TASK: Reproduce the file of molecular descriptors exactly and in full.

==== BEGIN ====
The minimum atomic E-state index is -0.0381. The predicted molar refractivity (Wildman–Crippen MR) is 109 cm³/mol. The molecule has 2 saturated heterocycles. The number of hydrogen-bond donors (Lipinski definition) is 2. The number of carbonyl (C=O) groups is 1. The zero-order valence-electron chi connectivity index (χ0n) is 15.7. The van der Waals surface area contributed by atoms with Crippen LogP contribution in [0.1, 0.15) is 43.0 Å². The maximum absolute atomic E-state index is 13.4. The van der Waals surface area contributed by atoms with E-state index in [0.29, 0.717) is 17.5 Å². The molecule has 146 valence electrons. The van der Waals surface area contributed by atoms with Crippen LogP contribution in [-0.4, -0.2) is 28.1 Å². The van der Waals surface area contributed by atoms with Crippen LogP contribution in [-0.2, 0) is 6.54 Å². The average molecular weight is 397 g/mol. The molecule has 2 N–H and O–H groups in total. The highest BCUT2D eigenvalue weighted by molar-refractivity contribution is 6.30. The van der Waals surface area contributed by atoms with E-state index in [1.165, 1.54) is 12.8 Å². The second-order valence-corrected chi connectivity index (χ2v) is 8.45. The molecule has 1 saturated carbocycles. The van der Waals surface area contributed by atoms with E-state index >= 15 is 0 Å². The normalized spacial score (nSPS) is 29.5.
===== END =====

The minimum atomic E-state index is -0.0381. The predicted molar refractivity (Wildman–Crippen MR) is 109 cm³/mol. The molecule has 2 saturated heterocycles. The number of hydrogen-bond donors (Lipinski definition) is 2. The number of carbonyl (C=O) groups is 1. The zero-order valence-electron chi connectivity index (χ0n) is 15.7. The van der Waals surface area contributed by atoms with Crippen LogP contribution in [0.1, 0.15) is 43.0 Å². The maximum absolute atomic E-state index is 13.4. The van der Waals surface area contributed by atoms with E-state index in [0.29, 0.717) is 17.5 Å². The molecule has 146 valence electrons. The van der Waals surface area contributed by atoms with Crippen LogP contribution in [-0.4, -0.2) is 28.1 Å². The van der Waals surface area contributed by atoms with Crippen LogP contribution in [-0.2, 0) is 6.54 Å². The average molecular weight is 397 g/mol. The molecule has 2 N–H and O–H groups in total. The highest BCUT2D eigenvalue weighted by molar-refractivity contribution is 6.30. The van der Waals surface area contributed by atoms with E-state index in [1.165, 1.54) is 12.8 Å². The second-order valence-corrected chi connectivity index (χ2v) is 8.45. The molecule has 1 saturated carbocycles. The van der Waals surface area contributed by atoms with E-state index >= 15 is 0 Å². The normalized spacial score (nSPS) is 29.5.